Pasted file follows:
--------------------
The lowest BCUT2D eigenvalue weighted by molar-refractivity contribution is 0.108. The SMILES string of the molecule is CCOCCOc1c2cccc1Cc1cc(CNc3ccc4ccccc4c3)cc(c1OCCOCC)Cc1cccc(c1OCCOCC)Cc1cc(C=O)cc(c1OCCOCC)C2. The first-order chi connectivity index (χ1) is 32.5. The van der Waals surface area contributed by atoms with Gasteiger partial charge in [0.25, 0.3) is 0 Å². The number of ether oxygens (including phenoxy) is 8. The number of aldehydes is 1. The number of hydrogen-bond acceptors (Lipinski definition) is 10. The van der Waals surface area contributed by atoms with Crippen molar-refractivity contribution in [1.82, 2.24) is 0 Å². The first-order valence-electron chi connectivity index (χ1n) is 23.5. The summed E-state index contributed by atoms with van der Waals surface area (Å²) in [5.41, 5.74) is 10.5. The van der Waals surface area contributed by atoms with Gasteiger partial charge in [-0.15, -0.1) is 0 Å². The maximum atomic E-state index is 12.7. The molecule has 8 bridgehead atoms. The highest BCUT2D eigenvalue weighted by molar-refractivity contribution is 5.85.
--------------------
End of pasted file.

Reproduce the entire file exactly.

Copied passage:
The lowest BCUT2D eigenvalue weighted by molar-refractivity contribution is 0.108. The SMILES string of the molecule is CCOCCOc1c2cccc1Cc1cc(CNc3ccc4ccccc4c3)cc(c1OCCOCC)Cc1cccc(c1OCCOCC)Cc1cc(C=O)cc(c1OCCOCC)C2. The first-order chi connectivity index (χ1) is 32.5. The van der Waals surface area contributed by atoms with Gasteiger partial charge in [0.25, 0.3) is 0 Å². The number of ether oxygens (including phenoxy) is 8. The number of aldehydes is 1. The number of hydrogen-bond acceptors (Lipinski definition) is 10. The van der Waals surface area contributed by atoms with Crippen molar-refractivity contribution in [1.82, 2.24) is 0 Å². The first-order valence-electron chi connectivity index (χ1n) is 23.5. The summed E-state index contributed by atoms with van der Waals surface area (Å²) in [5.41, 5.74) is 10.5. The van der Waals surface area contributed by atoms with Gasteiger partial charge in [-0.15, -0.1) is 0 Å². The maximum atomic E-state index is 12.7. The molecule has 8 bridgehead atoms. The highest BCUT2D eigenvalue weighted by molar-refractivity contribution is 5.85.